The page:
What’s the Africa Brand?
As early as anyone can remember, the Africa brand has largely been linked to pictures of “underdeveloped economies, lions and elephants, and extreme poverty.” In fact, Rising Africa reported that Africa’s image in the media is often distorted, one-dimensional view – that sees the continent only through a prism of war, disease, scarcity, starvation, and corruption.
Conventional wisdom cannot deny that this would have a negative impact on the Africa Travel industry. And as abstract or absurd as it may seem, Africa, the second largest continent in the world, is a brand on its own.
Undisputedly, the next frontier in global development, the then-tagged “hopeless continent” by ‘The Economist Magazine’ has witnessed impressive growth from foreign direct investment compared to other parts of the world.
Branding Challenges in the Africa Travel Industry
Africa ranks second last (2.3%) as the most visited continent in 2016 according to a study done by HotelsPro. First was Europe (58.5%), then Asia (19.5%) and then North America (16%). It’s extremely underwhelming from a market share perspective.
According to the global travel sector, tourism is one of the largest and fastest growing sectors, estimated $7 trillion. However, the fact remains that only 3 percent of this pie is being attributed to African trips. And therefore, the Africans have to do something.
Social Media in the African Travel Industry
Certain brands are just doing it right. Companies such as Rhino Africa have more than 45,000 Instagram followers. They only make use of HD quality photos of the African wildlife – enabling them to be positioned as the top tourist travel company in Africa.
Likewise, Southern Sun Hotel in South Africa has enabled users to book hotels on its Facebook page — making it easy for users to plan their travels where they do their social media – such a smart move!
The viral hashtag #TheAfricaTheMediaNeverShowsYou which has over 18,000 Instagram posts and 50,000 tweets. The hashtag, started by a Somali student named Diana Salah, was created to depict Africa to contradict the typical associations made with Africa.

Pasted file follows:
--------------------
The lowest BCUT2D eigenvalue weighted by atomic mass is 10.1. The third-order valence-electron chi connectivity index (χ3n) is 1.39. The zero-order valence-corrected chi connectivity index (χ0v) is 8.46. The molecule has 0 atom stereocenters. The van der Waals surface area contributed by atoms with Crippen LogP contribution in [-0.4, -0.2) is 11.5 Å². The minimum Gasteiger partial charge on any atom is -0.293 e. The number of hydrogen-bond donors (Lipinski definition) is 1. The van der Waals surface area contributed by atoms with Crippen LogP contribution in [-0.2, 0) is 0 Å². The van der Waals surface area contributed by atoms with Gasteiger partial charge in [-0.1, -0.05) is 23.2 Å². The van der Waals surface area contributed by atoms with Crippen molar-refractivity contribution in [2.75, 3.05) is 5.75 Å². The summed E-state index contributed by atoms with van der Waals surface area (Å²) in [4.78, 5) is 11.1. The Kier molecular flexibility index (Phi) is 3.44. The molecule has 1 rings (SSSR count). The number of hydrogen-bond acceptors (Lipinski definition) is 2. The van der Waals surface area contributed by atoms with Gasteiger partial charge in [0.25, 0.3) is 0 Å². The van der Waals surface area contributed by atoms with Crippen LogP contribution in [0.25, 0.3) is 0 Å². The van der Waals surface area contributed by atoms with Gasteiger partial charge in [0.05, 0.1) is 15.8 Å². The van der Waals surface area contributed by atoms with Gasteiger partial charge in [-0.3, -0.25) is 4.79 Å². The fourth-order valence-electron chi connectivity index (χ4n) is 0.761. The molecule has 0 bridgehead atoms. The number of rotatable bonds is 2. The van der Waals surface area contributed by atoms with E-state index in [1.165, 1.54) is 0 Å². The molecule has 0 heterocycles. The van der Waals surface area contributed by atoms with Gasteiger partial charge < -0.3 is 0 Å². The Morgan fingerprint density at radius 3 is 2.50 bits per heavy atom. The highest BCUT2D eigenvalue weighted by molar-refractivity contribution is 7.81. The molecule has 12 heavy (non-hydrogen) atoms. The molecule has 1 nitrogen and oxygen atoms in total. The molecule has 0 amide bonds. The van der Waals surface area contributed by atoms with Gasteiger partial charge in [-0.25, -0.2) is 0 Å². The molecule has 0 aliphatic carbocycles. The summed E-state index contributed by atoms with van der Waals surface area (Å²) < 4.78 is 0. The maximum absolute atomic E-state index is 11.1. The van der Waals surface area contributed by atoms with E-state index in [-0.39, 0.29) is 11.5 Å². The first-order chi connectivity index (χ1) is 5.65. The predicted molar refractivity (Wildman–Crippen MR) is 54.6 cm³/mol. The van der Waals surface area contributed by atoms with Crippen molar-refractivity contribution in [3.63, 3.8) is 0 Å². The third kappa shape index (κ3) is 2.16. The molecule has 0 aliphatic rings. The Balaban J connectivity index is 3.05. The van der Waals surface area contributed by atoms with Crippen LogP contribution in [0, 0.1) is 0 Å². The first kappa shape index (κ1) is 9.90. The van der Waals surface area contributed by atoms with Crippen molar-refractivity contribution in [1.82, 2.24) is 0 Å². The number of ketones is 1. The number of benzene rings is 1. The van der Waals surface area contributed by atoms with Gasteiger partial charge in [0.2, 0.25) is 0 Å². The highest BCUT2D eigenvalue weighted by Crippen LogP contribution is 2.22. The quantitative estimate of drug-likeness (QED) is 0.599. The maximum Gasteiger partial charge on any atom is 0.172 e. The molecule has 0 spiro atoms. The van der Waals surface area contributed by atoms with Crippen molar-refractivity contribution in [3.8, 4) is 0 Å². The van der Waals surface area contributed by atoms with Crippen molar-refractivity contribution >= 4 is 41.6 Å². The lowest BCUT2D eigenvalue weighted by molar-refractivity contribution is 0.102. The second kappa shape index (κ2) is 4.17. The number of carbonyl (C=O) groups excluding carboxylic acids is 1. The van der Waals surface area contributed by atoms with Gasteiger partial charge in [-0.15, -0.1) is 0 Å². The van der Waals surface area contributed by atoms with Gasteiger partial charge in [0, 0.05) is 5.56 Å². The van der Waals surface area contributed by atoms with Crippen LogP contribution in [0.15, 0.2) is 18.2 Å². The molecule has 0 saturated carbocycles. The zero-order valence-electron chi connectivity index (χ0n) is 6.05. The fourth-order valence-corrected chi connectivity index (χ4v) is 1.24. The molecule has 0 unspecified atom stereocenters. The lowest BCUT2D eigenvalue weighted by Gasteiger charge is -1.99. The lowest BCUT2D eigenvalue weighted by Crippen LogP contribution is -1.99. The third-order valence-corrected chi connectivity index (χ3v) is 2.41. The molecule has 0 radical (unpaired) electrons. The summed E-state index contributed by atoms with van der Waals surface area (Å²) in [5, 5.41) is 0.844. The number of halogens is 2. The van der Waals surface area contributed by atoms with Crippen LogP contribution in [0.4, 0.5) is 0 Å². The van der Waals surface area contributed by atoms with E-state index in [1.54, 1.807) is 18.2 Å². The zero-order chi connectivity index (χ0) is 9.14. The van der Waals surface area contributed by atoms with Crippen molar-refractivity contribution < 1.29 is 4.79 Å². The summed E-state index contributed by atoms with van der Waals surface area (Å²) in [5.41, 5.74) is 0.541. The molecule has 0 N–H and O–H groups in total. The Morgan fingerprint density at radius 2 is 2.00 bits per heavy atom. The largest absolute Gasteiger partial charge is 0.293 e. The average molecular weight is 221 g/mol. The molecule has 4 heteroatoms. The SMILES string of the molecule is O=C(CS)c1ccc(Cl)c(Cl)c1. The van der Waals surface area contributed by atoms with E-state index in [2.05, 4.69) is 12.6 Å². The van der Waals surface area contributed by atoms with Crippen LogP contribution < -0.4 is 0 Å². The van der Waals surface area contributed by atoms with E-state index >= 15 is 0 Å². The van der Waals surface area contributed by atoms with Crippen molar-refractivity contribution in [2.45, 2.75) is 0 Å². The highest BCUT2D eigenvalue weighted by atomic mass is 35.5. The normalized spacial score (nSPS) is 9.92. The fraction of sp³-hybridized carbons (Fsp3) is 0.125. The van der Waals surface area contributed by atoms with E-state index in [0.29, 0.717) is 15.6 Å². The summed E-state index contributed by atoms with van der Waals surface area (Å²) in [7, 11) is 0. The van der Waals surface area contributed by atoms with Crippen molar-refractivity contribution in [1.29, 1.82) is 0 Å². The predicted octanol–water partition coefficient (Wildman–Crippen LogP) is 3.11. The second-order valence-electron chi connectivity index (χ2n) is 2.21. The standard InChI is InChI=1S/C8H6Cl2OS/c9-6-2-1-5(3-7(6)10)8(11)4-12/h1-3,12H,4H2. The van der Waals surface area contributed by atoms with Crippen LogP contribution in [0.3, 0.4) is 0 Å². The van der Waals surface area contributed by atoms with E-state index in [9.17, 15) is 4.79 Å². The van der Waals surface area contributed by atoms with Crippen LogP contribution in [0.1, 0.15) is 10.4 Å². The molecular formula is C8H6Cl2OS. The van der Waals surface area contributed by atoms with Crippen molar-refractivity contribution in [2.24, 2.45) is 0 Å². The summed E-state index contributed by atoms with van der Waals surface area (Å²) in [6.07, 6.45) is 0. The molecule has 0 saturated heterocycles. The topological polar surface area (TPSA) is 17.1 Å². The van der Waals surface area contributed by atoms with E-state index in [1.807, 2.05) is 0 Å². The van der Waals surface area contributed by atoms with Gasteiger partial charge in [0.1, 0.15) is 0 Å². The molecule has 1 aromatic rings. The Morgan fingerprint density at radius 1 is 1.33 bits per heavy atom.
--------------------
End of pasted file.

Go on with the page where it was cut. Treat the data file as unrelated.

A Twitter or Instagram search of this hashtag will quickly take you to some of the most picturesque images of African people, architecture, and wonderful travel sites.
The hashtag attempts to cut through the negative media about Africa, and indirectly change the travel industry in Africa. The year 2017 represents quite the best year of travel in Africa, with over 18.6 million visitors – relatively a 7 percent increase from 2012 – according to Euromonitor. The most popular locations are South Africa, Tanzania, Mauritius, Kenya, and Nigeria.
Consumers can be fickle.
The 2017 Deloitte travel and hospitality industry outlook points out how travel is adversely affected by neglect risk management or in simple terms — loss of traveler’s trust. This holds true for Africa’s brand, which is associated with natural disasters and disease epidemics.
Likewise, the report explained how the Zika virus negatively impacted South and North American tourism, the same way terror attacks in Europe adversely affected theirs.
If that’s the effect it had on the most popularly visited continents, then anything that occurs in Africa exponentially decreases traveler appetite. Social media plays a large part in the narrative that consumers would draw about a particular country or continent in this instance.
The role of social media in this industry can be crucial, as it has shown to completely change narratives in the past – influencing and inculcating better ‘ideas’ of what Africa is.